Philbrook Features Picasso, Dali and Matisse
FIGURE EXAMINED: Philbrook Museum of Art’s newest exhibition, “The Figure Examined,” runs May 31-Sept. 13 and features works by Pablo Picasso, pictured at right; Salvador Dalí, pictured center; Henri Matisse; and Auguste Rodin, at left. The exhibition includes over 100 artists’ depictions of the human form spanning 150 years of art history.
Philbrook Museum of Art’s newest exhibition, which opened May 31, brings together work from some of the most prominent European artists of the late nineteenth through mid-twentieth centuries including Pablo Picasso (1881-1973), Salvador Dalí (1904-1989), Henri Matisse (1869-1954), and Auguste Rodin, (1840-1917) among others.
“The Figure Examined: Masterworks from the Kasser Mochary Art Foundation” includes over 100 artists’ depictions of the human form spanning 150 years of art history. The exhibition will remain on view at Philbrook through Sept. 13 under the leadership of Philbrook’s coordinating curator Sarah Lees.
The exhibition focuses on the human figure, one of the most universal subjects in art. Some of the earliest people carved simple human shapes out of stone, which inaugurated a tradition in many cultures that placed representations of men and women at the center of artistic production for hundreds of years. In the early twentieth century, when avant-garde practices such as Cubism and Surrealism challenged or overturned longstanding Western traditions of content and composition, the human body nonetheless persisted in art, if in a fragmented or distorted form. “The Figure Examined” traces social ideals, artistic movements and experimentation with media through the dynamic mid-twentieth century.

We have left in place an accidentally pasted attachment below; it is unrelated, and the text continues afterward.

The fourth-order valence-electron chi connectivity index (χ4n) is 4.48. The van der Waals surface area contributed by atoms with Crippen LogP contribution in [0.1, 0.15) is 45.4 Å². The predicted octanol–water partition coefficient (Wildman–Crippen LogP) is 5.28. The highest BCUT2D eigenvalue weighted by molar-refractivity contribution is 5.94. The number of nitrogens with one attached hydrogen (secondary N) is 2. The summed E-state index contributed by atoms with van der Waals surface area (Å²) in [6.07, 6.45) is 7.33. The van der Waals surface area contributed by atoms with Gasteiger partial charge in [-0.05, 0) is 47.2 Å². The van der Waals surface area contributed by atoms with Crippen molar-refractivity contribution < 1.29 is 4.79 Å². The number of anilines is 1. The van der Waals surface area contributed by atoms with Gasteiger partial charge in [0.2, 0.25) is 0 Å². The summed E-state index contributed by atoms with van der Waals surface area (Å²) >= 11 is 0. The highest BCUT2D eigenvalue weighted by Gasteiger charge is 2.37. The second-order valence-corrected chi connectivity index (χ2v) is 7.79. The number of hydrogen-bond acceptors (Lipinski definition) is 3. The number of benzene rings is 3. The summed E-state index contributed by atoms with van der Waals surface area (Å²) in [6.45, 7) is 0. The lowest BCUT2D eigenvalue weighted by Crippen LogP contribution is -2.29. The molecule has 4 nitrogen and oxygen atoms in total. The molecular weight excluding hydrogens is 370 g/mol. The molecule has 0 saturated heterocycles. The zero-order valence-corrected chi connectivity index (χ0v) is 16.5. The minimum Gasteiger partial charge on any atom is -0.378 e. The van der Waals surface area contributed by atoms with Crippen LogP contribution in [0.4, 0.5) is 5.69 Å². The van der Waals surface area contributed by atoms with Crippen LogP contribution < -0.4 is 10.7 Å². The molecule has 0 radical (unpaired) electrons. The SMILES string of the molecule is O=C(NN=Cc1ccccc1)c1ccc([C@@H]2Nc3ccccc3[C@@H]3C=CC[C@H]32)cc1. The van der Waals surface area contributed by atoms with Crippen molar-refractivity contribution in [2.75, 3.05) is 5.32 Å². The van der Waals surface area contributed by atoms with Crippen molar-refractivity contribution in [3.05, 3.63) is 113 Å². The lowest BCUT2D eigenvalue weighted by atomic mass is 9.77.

Artists have chosen the human body as a subject because of the wide range of ideas it can communicate in an immediately recognizable way. These concepts include the expression of individual personality or a generalized type or symbol; the presentation of a figure in a narrative; a performer of work or leisure; or an embodiment of intimacy or solitude. The artists can also include explorations of the way a body moves, takes up space or simply exists unadorned. With works organized not by artist name or chronology but by the ways in which artists have depicted human form, the exhibition explores each of these themes through six sections: Motion, Balance, Stillness; Advancing the Story; At Work, At Leisure; Intimacy and Solitude; Unveiled; and Portraits and Types.
“By presenting such a universal subject,” says Lees, “the exhibition allows viewers to make connections between works of art that are often separated by historical or geographical boundaries. Parallels as well as striking differences in form and meaning emerge clearly from these unexpected juxtapositions.”